Chris Wood defiant as watchdog orders him to remove claims about online agents

The advertising watchdog has ordered that claims made in a tweet about Purplebricks and in a three-and-a-half year old blog about online firms by estate agent Chris Wood must be taken down.

However, Wood is defying the instruction.

Wood, of Cornish agents PDQ Estates, was reported to the Advertising Standards Authority.

Wood used Zoopla data, unsuccessfully, to try to substantiate his claims to the ASA. The ASA interpreted the data differently after Zoopla said that the fact that Purplebricks’ listings withdrawn from its website did not mean that the properties had not gone on to be sold via other platforms.

The PDQ tweet, dated October 7, 2017, claimed: “Mid & W Cornwall Oct 16 – 17. @PurplebricksUK listings: sold 50.4% i.e. 49.6% of customers lost> £1,000 (C£64,000).”

The blog, on the PDQ website, dated December 15, 2014, said: “Cheap agents could cost UK consumers up to half a £Billion in wasted fees”.

The sub-heading stated “… the 60 to 70% of customers who didn’t go on to sell would have paid almost half a billion pounds to these firms for nothing”.

The blog stated “… the hidden costs of putting your home up for sale with an online agent do not appear to have been calculated by many journalists or consumer champions, and has been conveniently left out of these agents ‘savings’ calculations in their advertising literature.

“Put simply, if online agents had every property currently up for sale on Rightmove (1.2m homes) and sold a typical percentage of that stock (average industry norm’ for online agents is estimated to be circa 30% to 40% of stock) then the 60% to 70% of customers who didn’t go on to sell would have paid between £468,000,000 and £500,000,000* (half a billion pounds) to these firms for nothing.”

The asterisk at the bottom of the page stated “assuming an up-front fee of £600”.

In bold, italicised text, the blog then stated “Not much of a savings for the vast majority of their customers in my view”.

The next paragraph then stated “The traditional high-street agent, however, would have charged all those unsuccessful customers a cumulative total of around £0.00”.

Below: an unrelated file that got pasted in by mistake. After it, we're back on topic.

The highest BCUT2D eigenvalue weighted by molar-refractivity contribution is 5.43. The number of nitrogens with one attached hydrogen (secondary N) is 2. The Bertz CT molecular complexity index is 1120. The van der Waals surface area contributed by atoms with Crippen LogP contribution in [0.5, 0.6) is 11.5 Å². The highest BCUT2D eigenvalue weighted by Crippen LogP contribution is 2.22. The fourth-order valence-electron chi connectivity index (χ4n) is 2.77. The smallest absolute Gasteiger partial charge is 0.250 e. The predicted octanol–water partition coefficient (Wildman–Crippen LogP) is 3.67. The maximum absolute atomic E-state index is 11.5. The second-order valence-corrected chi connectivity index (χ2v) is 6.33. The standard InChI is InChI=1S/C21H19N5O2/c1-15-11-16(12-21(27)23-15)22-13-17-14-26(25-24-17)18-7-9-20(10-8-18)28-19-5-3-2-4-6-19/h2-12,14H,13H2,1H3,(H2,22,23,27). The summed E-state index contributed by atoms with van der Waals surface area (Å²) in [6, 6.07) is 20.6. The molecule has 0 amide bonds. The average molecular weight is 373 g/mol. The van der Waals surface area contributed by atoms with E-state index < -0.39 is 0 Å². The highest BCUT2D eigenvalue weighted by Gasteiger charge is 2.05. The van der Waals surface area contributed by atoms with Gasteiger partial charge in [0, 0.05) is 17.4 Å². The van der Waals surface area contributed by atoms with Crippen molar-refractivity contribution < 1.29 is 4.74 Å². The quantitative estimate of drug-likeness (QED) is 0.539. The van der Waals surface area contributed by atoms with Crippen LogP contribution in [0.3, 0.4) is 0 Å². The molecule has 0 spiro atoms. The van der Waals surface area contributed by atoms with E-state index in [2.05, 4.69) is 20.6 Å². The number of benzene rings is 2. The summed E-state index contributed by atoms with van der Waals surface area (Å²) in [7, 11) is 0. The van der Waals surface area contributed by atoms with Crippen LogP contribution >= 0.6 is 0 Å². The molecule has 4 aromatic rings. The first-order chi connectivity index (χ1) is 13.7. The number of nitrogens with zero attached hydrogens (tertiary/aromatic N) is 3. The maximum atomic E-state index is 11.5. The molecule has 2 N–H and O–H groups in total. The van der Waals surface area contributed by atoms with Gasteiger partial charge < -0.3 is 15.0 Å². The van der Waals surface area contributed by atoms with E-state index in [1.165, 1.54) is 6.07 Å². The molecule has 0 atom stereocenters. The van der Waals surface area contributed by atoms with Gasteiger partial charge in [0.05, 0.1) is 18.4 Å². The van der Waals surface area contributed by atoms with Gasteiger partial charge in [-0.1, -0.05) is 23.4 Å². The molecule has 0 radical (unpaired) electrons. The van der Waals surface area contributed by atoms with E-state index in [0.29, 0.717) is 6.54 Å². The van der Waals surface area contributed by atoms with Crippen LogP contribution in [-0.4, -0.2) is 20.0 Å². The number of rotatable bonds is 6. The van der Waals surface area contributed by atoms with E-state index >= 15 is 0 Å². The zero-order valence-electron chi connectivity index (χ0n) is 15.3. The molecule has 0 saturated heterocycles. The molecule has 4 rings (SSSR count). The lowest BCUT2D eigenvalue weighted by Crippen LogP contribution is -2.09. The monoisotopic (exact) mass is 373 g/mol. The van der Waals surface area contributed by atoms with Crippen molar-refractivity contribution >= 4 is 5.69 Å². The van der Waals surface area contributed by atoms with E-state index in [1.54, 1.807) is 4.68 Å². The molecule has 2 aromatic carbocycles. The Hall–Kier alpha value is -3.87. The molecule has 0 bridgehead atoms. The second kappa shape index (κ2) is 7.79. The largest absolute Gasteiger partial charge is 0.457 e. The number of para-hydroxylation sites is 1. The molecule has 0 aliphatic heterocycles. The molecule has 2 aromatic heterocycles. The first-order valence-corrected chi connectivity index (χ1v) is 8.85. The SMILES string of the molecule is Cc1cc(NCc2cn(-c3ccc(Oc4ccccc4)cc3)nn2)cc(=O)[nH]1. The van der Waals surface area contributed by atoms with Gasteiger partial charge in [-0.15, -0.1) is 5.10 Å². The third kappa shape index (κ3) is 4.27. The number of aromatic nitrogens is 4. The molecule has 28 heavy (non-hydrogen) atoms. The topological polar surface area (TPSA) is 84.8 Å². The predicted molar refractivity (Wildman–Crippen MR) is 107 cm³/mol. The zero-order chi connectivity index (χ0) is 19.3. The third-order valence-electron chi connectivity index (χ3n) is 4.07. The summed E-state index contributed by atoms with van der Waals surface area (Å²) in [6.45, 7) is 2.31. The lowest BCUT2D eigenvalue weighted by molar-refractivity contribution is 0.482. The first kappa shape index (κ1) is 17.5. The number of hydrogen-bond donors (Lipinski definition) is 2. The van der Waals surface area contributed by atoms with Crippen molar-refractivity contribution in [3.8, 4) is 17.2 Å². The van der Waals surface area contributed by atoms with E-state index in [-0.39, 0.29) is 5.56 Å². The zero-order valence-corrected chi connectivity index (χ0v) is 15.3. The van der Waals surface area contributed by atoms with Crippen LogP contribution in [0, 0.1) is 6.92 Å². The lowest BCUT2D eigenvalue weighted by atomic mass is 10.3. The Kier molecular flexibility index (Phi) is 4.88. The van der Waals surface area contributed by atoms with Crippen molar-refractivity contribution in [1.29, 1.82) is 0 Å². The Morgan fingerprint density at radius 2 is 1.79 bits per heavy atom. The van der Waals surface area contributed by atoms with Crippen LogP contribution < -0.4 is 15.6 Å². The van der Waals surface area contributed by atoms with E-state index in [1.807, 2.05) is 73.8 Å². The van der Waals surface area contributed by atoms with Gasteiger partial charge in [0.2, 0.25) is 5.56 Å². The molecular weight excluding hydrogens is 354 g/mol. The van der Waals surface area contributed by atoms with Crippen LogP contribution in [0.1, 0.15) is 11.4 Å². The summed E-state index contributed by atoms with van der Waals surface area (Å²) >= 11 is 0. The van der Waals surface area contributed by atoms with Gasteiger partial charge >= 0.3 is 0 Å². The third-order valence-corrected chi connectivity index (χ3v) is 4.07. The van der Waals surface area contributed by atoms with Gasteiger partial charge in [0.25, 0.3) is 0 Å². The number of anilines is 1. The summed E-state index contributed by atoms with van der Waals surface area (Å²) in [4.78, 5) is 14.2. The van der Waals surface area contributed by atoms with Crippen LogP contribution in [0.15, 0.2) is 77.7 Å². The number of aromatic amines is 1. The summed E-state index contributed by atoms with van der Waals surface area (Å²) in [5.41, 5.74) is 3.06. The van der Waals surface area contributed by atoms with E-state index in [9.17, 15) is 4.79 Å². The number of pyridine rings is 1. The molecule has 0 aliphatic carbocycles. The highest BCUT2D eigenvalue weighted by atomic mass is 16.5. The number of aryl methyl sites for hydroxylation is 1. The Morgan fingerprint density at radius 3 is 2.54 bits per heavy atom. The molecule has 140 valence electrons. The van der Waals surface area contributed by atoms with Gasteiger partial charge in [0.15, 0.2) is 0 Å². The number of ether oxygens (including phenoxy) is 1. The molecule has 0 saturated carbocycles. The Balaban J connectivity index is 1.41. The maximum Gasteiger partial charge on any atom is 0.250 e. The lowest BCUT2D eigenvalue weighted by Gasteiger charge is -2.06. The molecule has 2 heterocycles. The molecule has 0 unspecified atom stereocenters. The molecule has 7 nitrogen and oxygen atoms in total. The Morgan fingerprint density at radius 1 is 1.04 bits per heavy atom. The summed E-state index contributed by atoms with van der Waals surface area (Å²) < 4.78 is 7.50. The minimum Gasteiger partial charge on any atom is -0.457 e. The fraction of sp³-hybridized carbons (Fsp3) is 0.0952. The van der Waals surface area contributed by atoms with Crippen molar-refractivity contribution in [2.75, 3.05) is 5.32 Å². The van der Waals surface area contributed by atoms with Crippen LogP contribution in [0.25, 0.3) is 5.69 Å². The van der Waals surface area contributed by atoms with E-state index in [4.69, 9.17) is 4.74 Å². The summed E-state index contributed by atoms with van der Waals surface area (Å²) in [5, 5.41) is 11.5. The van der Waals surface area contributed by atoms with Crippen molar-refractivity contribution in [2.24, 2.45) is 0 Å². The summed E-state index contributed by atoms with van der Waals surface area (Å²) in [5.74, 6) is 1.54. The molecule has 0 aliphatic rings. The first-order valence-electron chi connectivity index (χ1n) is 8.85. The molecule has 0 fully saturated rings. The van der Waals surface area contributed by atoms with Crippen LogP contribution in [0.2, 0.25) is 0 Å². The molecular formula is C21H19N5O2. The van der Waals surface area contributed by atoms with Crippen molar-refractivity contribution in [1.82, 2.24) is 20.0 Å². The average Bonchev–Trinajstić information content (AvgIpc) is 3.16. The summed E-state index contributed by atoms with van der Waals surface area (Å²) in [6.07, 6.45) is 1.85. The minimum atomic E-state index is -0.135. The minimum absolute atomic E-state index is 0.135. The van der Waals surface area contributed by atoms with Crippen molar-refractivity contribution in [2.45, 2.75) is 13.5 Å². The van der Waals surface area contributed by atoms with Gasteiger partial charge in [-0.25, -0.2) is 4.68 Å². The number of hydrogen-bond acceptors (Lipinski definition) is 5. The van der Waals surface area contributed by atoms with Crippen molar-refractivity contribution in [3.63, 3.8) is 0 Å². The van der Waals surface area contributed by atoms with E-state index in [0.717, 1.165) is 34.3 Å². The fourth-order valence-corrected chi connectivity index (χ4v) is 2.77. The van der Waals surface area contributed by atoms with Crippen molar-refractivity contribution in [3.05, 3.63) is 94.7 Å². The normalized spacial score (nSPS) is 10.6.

An unidentified complainant challenged whether the claim that 49.6% of Purplebricks customers lost £1,000 was misleading.

The complainant also challenged whether the claim that cheap agents could cost UK consumers up to half a billion pounds in wasted fees was misleading and could be substantiated.

PDQ told the ASA that data from Zoopla showed that Purplebricks had instructed 132 properties, withdrawn 75 properties and sold 65 properties during that period.

PDQ said that meant that 49% of listings instructed by Purplebricks had been sold and 57% of the listings instructed had been withdrawn.

PDQ explained that the figures had changed slightly since the tweet. The firm calculated that based on the 57% of properties withdrawn, approximately £81,000 had been lost in fees following withdrawals without a sale based on a £1,080 average fee.

PDQ provided an updated spreadsheet during the investigation which it said showed the properties’ final or current status.

PDQ said the data showed that, out of the 100 properties listed during the period, 36 of the properties were listed as exchanged, meaning that 64% of PurpleBricks’ customers lost in excess of £1,000.

PDQ also provided a spreadsheet of all Purplebricks’ instructions between 2014 and 2018 in the mid and west Cornwall area.

The firm said that showed that around 33% of Purplebricks listings had been exchanged, while 55% of all instructions listed since 2014 were now marked as withdrawn.

PDQ provided a further spreadsheet of the number of instructions during 2016 to 2017 with different start and end dates. They said that showed that out of 63 properties that had been instructed, 51% had been sold.

PDQ provided further spreadsheets from Zoopla of instructed Purplebricks properties between 2015 and 2017.

PDQ had cross-referenced those properties with the information on the Land Registry to see if Purplebricks had eventually sold those properties.

PDQ cited published research, which indicated that Purplebricks had sold 51.6% of the homes that it listed within ten months.

They also showed that four of the properties on the spreadsheet were still listed as available or as sold subject to contract (not exchanged) on the Purplebricks website.

On the second challenge, PDQ said that the claim was based on all online estate agents from January 1, 2014 to November 4, 2014 who had advertised on Zoopla in 2014, when the blog post was first published.

PDQ said that all online estate agents advertise all properties on all online portals, so the Zoopla figures encompassed all of the properties listed by online estate agents in the given period.

PDQ said that during the given period, 14 consumers’ homes were listed and the final/current status showed that only five of them were exchanged.

PDQ added that the figures did not account for any property that may have been subsequently sold by an agent other than those included in the spreadsheet, so the final figure could be even lower.

The ASA upheld both complaints.

In today’s published ruling it said PDQ had made the claim about Purplebricks in good faith, based on Zoopla data.

However, the ASA said it understood from Zoopla that the properties cited as withdrawn only reflected withdrawals from Zoopla, “and could include properties that he been sold on other websites”.